# Encoding example in R

## 2024-03-23

Alphabets other than English require special characters. Computers have evolved many different ways to handle these special characters.

Here are more details.

One example of a special character is ç (C-cedilla). This appears in a variety of languages and has found its way into English with words like façile. I’ve always been confused and confounded by special characters, but R has a function, Encoding, that might help me to understand these things better.

In computers, everything is stored in bits, either 0 or 1. These bits are most easily packaged in groups of 8, called a byte. A byte can range from 00000000 to 11111111. These correspond to 0 and 255 in decimal and 00 to FF in hexadecimal. I will use the convention in R that represents a hexadecimal number with the prefix \x. The code \x63 corresponds to 01100011 in binary.

Early computers had to manipulate text as well as numbers. Several encoding systems were designed to match letters, punctuation, the digits 0-9, and other special characters to numbers stored in computers.

One of the earlier systems for encoding, ASCII (American Standard Code for Information Interchange) assigned numbers from \x00 to \x7F to various printable characters, plus non-printable characters. This standard provided means for controlling teletype, a printer that could produce output from a remote system.

The teletype included various non-printing actions. The code \x07 would ring the bell on the teletype, \x08 would back up a space, \x09 would jump to the next tab stop.

Two important codes are\x0C and \x0D. The code \x0C, called a form feed (FF) or line feed (LF) would push the paper up one line. The code \x0D, called a carriage return (CR) would cause the print head to jump to the beginning of a line. The combination of the two, CR+LF, allowed the teletype to print multiple line messages.

Some computing systems, notably Unix, dropped the CR and used LF (\x0d) by itself to designate the jumping to the beginning of a a new line and other systems, notably Windows, kept the CR+LF codes. This led to some early difficulties in sharing files between the two systems, but this has largely been handled well behind the scenes.

The tab and line feed characters are used so commonly in R (and other places) that a short hand code of \t and \n have been incorporated.

It seems odd that the ASCII code went only from \x00 to \x7F. This only uses 7 bits and computers can quickly and conveniently work with 8 bits ranging from \x00 to \xFF. So various computer systems raced to add characters to the codes from \x80 to \xFF. The earlier system, now called 7 bit ASCII was fairly standardized. The newer systems, called 8 bit ASCII, did not have any standards.

Some systems, like Latin1, added characters needed for various European languages, currency symbols, and a few fractions and exponents. Other 8 bit ASCII systems used Greek, Hebrew, or Cyrillic characters.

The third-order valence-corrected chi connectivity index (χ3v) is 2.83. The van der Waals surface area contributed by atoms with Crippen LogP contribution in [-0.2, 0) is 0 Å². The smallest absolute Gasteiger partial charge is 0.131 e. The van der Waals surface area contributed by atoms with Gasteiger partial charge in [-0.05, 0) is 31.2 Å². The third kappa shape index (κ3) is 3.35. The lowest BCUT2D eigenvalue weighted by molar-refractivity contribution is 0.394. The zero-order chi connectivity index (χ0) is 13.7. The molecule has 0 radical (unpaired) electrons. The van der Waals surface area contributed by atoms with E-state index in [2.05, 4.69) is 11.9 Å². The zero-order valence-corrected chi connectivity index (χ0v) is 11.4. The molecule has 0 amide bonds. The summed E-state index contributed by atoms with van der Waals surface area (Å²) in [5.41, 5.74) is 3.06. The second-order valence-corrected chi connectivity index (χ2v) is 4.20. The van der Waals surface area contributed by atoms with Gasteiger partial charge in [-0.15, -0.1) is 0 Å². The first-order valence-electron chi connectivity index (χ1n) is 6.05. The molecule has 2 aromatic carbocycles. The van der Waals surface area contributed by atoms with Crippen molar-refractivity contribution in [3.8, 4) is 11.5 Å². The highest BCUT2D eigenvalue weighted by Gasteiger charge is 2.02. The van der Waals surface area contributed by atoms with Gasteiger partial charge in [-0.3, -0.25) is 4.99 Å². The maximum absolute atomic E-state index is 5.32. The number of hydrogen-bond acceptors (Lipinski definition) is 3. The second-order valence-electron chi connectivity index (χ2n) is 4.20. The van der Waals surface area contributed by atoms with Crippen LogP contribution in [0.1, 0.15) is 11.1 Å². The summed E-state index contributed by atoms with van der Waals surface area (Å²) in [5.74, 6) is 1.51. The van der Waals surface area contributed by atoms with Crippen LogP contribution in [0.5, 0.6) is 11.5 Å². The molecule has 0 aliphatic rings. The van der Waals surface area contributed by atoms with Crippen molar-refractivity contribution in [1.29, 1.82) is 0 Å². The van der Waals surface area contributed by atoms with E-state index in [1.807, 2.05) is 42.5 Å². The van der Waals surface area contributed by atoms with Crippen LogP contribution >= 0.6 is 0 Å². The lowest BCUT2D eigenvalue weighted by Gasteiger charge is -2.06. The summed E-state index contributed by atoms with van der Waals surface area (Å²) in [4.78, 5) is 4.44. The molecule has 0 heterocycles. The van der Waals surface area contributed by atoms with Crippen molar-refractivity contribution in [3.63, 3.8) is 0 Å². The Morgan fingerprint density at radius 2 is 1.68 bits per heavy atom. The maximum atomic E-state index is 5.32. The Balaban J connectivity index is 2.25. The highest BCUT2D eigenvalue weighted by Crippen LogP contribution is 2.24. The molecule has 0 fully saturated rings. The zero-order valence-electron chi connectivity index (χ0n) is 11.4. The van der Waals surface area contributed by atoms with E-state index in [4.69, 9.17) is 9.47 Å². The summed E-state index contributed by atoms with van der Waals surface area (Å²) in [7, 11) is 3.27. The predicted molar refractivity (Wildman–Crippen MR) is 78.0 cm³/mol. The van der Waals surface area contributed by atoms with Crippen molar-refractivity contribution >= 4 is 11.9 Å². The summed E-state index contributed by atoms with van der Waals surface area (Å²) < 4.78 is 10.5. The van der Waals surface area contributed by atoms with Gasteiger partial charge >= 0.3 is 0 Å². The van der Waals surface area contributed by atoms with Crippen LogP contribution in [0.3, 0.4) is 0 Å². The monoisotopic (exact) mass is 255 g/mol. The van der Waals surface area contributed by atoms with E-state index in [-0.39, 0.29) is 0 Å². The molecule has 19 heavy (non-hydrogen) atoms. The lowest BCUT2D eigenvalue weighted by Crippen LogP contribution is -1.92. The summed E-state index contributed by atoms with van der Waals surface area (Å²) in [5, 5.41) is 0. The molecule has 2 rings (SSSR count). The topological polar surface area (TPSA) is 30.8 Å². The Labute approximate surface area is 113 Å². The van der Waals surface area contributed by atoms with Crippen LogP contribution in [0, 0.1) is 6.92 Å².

Various organizations tried to catalog these 8 bit systems with affectionate names like Code Page 1251 or ISO 8859. These were eventually harmonized into a system called Unicode. Unicode can handle the thousands of characters that are part of the Chinese alphabet and includes many rare characters or characters from various ancient languages. You need more than 8 bits in Unicode, of course. Unicode uses about 20 bits and well over a million characters.

Although Unicode offered a lot of flexibility, you wouldn’t want to switch from 7 or 8 bits under ASCII to the 20 bits in Unicode. So those clever programmers devised a system, UTF-8, with a variable number of bits, using 8 bits for the original ASCII standard and 16, 24, or 32 bits for characters outside the ASCII standard. Any file using only 7 bit ASCII would automatically meet the UTF-8 standard without any conversion. The various 8 bit ASCII systems would require some conversion.

This is where the Encoding function in R can help. Consider the string \x66\x61\x63\x69\x6C\x65. These are all smaller than \7F, so this is a 7 bit ASCII string. R has no problems with it.

#| echo: true
sample_string_1 <- "\x66\x61\x63\x69\x6C\x65"
sample_string_1

## [1] "facile"


Now look at the string \x66\x61\xE7\x69\x6C\x65. This is now 8 bit ASCII because \xE7 is larger than \x7F. R does not know how to display this, so it defers display of the 8 bit code.

#| echo: true
sample_string_2 <- "\x66\x61\xE7\x69\x6C\x65"
sample_string_2

## [1] "façile"


Using the Encoding function to illustrate this choice to defer.

#| echo: true
Encoding(sample_string_2)

## [1] "latin1"


You can set the encoding to Latin-1 with

#| echo: true
Encoding(sample_string_2) <- "latin1"
sample_string_2

## [1] "façile"


Now R can display the string properly because the 8 bit ASCII code known as latin-1 converts \xE7 to the c-cedilla (ç).

You can also use the UTF-8 encoding.

#| echo:true
sample_string_3 <-
iconv(
sample_string_2, "latin1", "UTF-8")
sample_string_3

## [1] "façile"

#| echo: true
charToRaw(sample_string_1)

## [1] 66 61 63 69 6c 65

charToRaw(sample_string_2)

## [1] 66 61 e7 69 6c 65

charToRaw(sample_string_3)

## [1] 66 61 c3 a7 69 6c 65


The conversion to UTF-8 requires 7 bytes to represent the third string because UFT-8 uses (\xC3\xA7) to represent the c-cedilla.

If a text file using UTF-8 is mistakenly translated to an 8 bit ASCII, you will get a form of gibberish known as mojibake.

#| echo: false
Encoding(sample_string_3) <- "latin1"
sample_string_3

## [1] "faÃ§ile"


This code \xC3 is Ã in Latin-1 and \xA7 is §. So your “façile” string becomes “faÃ§ile” if you use the wrong encoding.

The whole topic is still quite confusing to me. Here’s an article on special issues with Microsoft Windows that tries to clarify some of the issues.

Tomas Kalibera. UTF-8 Support on Windows. R developers blog, 2020-05-02. Available in html format.